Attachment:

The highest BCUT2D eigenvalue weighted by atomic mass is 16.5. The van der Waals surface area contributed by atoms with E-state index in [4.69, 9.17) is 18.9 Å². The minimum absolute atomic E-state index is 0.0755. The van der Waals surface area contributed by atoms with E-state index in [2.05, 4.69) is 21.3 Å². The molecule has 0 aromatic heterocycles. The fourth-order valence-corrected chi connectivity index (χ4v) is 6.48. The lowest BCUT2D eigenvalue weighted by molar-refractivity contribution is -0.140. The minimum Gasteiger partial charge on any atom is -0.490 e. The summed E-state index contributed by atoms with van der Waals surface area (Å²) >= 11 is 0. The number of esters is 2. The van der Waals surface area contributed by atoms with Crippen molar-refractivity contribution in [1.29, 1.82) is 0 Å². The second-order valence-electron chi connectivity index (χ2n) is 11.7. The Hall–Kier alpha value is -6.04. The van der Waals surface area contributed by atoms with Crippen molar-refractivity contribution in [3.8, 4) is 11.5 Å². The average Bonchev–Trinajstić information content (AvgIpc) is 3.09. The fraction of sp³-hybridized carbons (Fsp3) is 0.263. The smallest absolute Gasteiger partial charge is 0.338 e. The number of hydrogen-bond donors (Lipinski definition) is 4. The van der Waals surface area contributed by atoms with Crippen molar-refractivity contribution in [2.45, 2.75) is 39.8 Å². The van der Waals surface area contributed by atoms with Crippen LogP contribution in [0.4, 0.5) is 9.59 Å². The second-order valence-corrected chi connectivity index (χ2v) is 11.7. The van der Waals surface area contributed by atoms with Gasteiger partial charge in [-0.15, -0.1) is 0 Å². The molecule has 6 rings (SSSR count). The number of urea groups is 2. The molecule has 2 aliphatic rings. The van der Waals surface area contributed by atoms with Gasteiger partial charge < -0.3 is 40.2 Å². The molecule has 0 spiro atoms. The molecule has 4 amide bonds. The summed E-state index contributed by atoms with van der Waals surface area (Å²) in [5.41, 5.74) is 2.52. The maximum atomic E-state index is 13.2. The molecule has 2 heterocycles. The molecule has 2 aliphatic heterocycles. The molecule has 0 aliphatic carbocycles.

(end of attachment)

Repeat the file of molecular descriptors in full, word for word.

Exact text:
The highest BCUT2D eigenvalue weighted by atomic mass is 16.5. The van der Waals surface area contributed by atoms with E-state index in [4.69, 9.17) is 18.9 Å². The minimum absolute atomic E-state index is 0.0755. The van der Waals surface area contributed by atoms with E-state index in [2.05, 4.69) is 21.3 Å². The molecule has 0 aromatic heterocycles. The fourth-order valence-corrected chi connectivity index (χ4v) is 6.48. The lowest BCUT2D eigenvalue weighted by molar-refractivity contribution is -0.140. The minimum Gasteiger partial charge on any atom is -0.490 e. The summed E-state index contributed by atoms with van der Waals surface area (Å²) >= 11 is 0. The number of esters is 2. The van der Waals surface area contributed by atoms with Crippen molar-refractivity contribution in [1.29, 1.82) is 0 Å². The second-order valence-electron chi connectivity index (χ2n) is 11.7. The Hall–Kier alpha value is -6.04. The van der Waals surface area contributed by atoms with Crippen molar-refractivity contribution in [3.8, 4) is 11.5 Å². The average Bonchev–Trinajstić information content (AvgIpc) is 3.09. The fraction of sp³-hybridized carbons (Fsp3) is 0.263. The smallest absolute Gasteiger partial charge is 0.338 e. The number of hydrogen-bond donors (Lipinski definition) is 4. The van der Waals surface area contributed by atoms with Crippen molar-refractivity contribution in [2.45, 2.75) is 39.8 Å². The van der Waals surface area contributed by atoms with Crippen LogP contribution in [0.4, 0.5) is 9.59 Å². The second-order valence-corrected chi connectivity index (χ2v) is 11.7. The van der Waals surface area contributed by atoms with Gasteiger partial charge in [-0.15, -0.1) is 0 Å². The molecule has 6 rings (SSSR count). The number of urea groups is 2. The molecule has 2 aliphatic rings. The van der Waals surface area contributed by atoms with Gasteiger partial charge < -0.3 is 40.2 Å². The molecule has 0 spiro atoms. The molecule has 4 amide bonds. The summed E-state index contributed by atoms with van der Waals surface area (Å²) in [5.41, 5.74) is 2.52. The maximum atomic E-state index is 13.2. The molecule has 2 heterocycles. The molecule has 2 aliphatic heterocycles. The molecule has 0 aliphatic carbocycles.